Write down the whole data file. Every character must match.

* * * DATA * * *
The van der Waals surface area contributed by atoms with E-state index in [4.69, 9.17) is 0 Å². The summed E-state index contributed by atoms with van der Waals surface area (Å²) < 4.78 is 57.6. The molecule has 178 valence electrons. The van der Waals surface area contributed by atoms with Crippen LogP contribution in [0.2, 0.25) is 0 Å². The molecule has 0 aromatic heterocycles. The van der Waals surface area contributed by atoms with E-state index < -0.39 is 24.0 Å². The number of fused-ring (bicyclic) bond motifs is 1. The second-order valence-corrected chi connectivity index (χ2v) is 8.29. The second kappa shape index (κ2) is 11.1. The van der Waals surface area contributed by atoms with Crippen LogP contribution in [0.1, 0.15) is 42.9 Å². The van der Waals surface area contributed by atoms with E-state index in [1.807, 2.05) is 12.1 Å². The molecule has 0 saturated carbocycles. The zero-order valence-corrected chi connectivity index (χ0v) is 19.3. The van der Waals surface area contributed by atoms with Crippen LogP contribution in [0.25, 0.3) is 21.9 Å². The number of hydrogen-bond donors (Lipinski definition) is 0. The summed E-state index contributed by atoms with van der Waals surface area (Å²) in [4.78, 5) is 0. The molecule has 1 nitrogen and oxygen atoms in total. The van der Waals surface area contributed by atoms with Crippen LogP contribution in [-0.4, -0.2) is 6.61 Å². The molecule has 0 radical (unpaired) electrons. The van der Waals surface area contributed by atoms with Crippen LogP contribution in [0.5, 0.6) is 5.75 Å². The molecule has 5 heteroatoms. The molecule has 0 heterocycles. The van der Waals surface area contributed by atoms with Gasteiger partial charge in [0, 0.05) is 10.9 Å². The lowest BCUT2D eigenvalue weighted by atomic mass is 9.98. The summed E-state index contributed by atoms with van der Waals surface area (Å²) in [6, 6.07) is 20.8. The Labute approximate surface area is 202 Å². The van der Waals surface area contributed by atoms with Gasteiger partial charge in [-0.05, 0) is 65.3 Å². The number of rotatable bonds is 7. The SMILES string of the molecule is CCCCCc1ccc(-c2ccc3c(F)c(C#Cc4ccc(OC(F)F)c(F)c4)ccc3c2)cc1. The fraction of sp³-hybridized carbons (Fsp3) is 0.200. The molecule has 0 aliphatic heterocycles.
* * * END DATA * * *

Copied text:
The van der Waals surface area contributed by atoms with E-state index in [4.69, 9.17) is 0 Å². The summed E-state index contributed by atoms with van der Waals surface area (Å²) < 4.78 is 57.6. The molecule has 178 valence electrons. The van der Waals surface area contributed by atoms with Crippen LogP contribution in [0.2, 0.25) is 0 Å². The molecule has 0 aromatic heterocycles. The van der Waals surface area contributed by atoms with E-state index < -0.39 is 24.0 Å². The number of fused-ring (bicyclic) bond motifs is 1. The second-order valence-corrected chi connectivity index (χ2v) is 8.29. The second kappa shape index (κ2) is 11.1. The van der Waals surface area contributed by atoms with Crippen LogP contribution in [0.1, 0.15) is 42.9 Å². The van der Waals surface area contributed by atoms with E-state index in [1.807, 2.05) is 12.1 Å². The molecule has 0 saturated carbocycles. The zero-order valence-corrected chi connectivity index (χ0v) is 19.3. The van der Waals surface area contributed by atoms with Crippen LogP contribution in [0.25, 0.3) is 21.9 Å². The number of hydrogen-bond donors (Lipinski definition) is 0. The summed E-state index contributed by atoms with van der Waals surface area (Å²) in [4.78, 5) is 0. The molecule has 1 nitrogen and oxygen atoms in total. The van der Waals surface area contributed by atoms with Crippen LogP contribution in [-0.4, -0.2) is 6.61 Å². The molecule has 0 radical (unpaired) electrons. The van der Waals surface area contributed by atoms with Crippen LogP contribution in [0.5, 0.6) is 5.75 Å². The molecule has 5 heteroatoms. The molecule has 0 heterocycles. The van der Waals surface area contributed by atoms with Gasteiger partial charge in [0, 0.05) is 10.9 Å². The lowest BCUT2D eigenvalue weighted by atomic mass is 9.98. The summed E-state index contributed by atoms with van der Waals surface area (Å²) in [6, 6.07) is 20.8. The Labute approximate surface area is 202 Å². The van der Waals surface area contributed by atoms with Gasteiger partial charge in [-0.05, 0) is 65.3 Å². The number of rotatable bonds is 7. The SMILES string of the molecule is CCCCCc1ccc(-c2ccc3c(F)c(C#Cc4ccc(OC(F)F)c(F)c4)ccc3c2)cc1. The fraction of sp³-hybridized carbons (Fsp3) is 0.200. The molecule has 0 aliphatic heterocycles.